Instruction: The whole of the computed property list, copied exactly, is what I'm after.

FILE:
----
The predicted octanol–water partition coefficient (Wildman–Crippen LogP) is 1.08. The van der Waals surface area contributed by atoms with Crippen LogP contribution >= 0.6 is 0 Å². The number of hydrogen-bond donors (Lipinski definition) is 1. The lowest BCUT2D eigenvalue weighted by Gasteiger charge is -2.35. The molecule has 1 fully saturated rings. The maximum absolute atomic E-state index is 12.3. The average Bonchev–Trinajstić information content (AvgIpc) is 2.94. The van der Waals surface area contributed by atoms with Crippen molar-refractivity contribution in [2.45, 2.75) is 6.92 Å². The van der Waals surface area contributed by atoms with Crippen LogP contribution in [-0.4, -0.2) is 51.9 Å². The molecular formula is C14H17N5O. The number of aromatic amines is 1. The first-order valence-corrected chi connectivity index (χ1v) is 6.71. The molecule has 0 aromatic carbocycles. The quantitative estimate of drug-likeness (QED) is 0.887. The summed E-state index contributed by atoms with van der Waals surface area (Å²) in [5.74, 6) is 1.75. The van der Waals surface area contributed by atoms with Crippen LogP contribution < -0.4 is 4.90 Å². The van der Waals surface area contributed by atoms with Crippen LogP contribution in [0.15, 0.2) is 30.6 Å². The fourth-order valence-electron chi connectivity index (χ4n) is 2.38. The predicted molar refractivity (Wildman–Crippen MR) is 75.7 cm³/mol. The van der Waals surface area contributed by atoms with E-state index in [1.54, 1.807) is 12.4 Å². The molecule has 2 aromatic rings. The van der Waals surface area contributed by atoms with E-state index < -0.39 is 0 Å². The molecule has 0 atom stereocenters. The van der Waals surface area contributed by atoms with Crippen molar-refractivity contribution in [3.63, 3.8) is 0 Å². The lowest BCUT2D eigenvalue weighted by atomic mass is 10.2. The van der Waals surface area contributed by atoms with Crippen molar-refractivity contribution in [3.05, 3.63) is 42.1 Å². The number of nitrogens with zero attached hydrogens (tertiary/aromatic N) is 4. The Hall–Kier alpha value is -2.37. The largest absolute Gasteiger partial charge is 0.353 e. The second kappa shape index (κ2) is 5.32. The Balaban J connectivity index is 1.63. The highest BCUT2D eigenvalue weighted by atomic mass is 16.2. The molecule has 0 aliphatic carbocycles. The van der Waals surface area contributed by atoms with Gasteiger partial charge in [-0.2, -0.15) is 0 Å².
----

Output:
The predicted octanol–water partition coefficient (Wildman–Crippen LogP) is 1.08. The van der Waals surface area contributed by atoms with Crippen LogP contribution >= 0.6 is 0 Å². The number of hydrogen-bond donors (Lipinski definition) is 1. The lowest BCUT2D eigenvalue weighted by Gasteiger charge is -2.35. The molecule has 1 fully saturated rings. The maximum absolute atomic E-state index is 12.3. The average Bonchev–Trinajstić information content (AvgIpc) is 2.94. The van der Waals surface area contributed by atoms with Crippen molar-refractivity contribution in [2.45, 2.75) is 6.92 Å². The van der Waals surface area contributed by atoms with Crippen LogP contribution in [-0.4, -0.2) is 51.9 Å². The molecular formula is C14H17N5O. The number of aromatic amines is 1. The first-order valence-corrected chi connectivity index (χ1v) is 6.71. The molecule has 0 aromatic carbocycles. The quantitative estimate of drug-likeness (QED) is 0.887. The summed E-state index contributed by atoms with van der Waals surface area (Å²) in [5.74, 6) is 1.75. The van der Waals surface area contributed by atoms with Crippen LogP contribution < -0.4 is 4.90 Å². The van der Waals surface area contributed by atoms with Crippen LogP contribution in [0.15, 0.2) is 30.6 Å². The fourth-order valence-electron chi connectivity index (χ4n) is 2.38. The predicted molar refractivity (Wildman–Crippen MR) is 75.7 cm³/mol. The van der Waals surface area contributed by atoms with E-state index in [1.54, 1.807) is 12.4 Å². The molecule has 2 aromatic rings. The van der Waals surface area contributed by atoms with E-state index < -0.39 is 0 Å². The molecule has 0 atom stereocenters. The van der Waals surface area contributed by atoms with Crippen molar-refractivity contribution in [3.63, 3.8) is 0 Å². The lowest BCUT2D eigenvalue weighted by atomic mass is 10.2. The van der Waals surface area contributed by atoms with Crippen molar-refractivity contribution in [3.05, 3.63) is 42.1 Å². The number of nitrogens with zero attached hydrogens (tertiary/aromatic N) is 4. The Hall–Kier alpha value is -2.37. The largest absolute Gasteiger partial charge is 0.353 e. The second kappa shape index (κ2) is 5.32. The Balaban J connectivity index is 1.63. The highest BCUT2D eigenvalue weighted by atomic mass is 16.2. The molecule has 0 aliphatic carbocycles. The van der Waals surface area contributed by atoms with Gasteiger partial charge in [-0.2, -0.15) is 0 Å².